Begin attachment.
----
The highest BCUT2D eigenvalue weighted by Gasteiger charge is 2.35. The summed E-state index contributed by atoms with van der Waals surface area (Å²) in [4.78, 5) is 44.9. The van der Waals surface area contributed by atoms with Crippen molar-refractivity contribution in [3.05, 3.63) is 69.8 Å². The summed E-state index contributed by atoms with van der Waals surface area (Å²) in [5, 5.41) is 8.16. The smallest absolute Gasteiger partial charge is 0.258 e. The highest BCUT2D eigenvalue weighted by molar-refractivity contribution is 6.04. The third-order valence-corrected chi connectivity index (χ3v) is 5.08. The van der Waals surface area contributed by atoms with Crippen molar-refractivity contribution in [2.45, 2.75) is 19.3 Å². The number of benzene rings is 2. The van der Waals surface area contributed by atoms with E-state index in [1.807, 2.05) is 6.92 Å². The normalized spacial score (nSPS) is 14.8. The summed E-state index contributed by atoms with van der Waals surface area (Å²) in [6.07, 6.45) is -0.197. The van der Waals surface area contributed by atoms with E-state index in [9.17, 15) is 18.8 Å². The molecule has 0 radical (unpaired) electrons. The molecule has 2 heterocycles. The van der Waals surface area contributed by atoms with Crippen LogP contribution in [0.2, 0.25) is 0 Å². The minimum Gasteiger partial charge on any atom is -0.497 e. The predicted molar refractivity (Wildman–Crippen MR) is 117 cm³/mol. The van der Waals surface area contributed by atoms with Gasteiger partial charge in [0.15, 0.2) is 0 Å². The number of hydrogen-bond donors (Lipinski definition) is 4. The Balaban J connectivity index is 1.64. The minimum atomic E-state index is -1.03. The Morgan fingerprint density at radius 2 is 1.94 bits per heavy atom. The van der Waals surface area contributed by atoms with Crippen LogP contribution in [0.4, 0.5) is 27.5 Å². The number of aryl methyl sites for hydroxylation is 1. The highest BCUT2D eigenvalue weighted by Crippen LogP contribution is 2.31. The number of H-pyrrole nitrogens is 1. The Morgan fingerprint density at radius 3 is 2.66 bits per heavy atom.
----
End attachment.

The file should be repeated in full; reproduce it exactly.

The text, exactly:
The highest BCUT2D eigenvalue weighted by Gasteiger charge is 2.35. The summed E-state index contributed by atoms with van der Waals surface area (Å²) in [4.78, 5) is 44.9. The van der Waals surface area contributed by atoms with Crippen molar-refractivity contribution in [3.05, 3.63) is 69.8 Å². The summed E-state index contributed by atoms with van der Waals surface area (Å²) in [5, 5.41) is 8.16. The smallest absolute Gasteiger partial charge is 0.258 e. The highest BCUT2D eigenvalue weighted by molar-refractivity contribution is 6.04. The third-order valence-corrected chi connectivity index (χ3v) is 5.08. The van der Waals surface area contributed by atoms with Crippen molar-refractivity contribution in [2.45, 2.75) is 19.3 Å². The number of benzene rings is 2. The van der Waals surface area contributed by atoms with E-state index in [1.807, 2.05) is 6.92 Å². The normalized spacial score (nSPS) is 14.8. The summed E-state index contributed by atoms with van der Waals surface area (Å²) in [6.07, 6.45) is -0.197. The van der Waals surface area contributed by atoms with E-state index in [9.17, 15) is 18.8 Å². The molecule has 0 radical (unpaired) electrons. The molecule has 2 heterocycles. The van der Waals surface area contributed by atoms with Crippen LogP contribution in [0.2, 0.25) is 0 Å². The minimum Gasteiger partial charge on any atom is -0.497 e. The predicted molar refractivity (Wildman–Crippen MR) is 117 cm³/mol. The van der Waals surface area contributed by atoms with Gasteiger partial charge in [0.15, 0.2) is 0 Å². The number of hydrogen-bond donors (Lipinski definition) is 4. The Balaban J connectivity index is 1.64. The minimum atomic E-state index is -1.03. The Morgan fingerprint density at radius 2 is 1.94 bits per heavy atom. The van der Waals surface area contributed by atoms with Crippen LogP contribution in [0.4, 0.5) is 27.5 Å². The number of aryl methyl sites for hydroxylation is 1. The highest BCUT2D eigenvalue weighted by Crippen LogP contribution is 2.31. The number of H-pyrrole nitrogens is 1. The Morgan fingerprint density at radius 3 is 2.66 bits per heavy atom.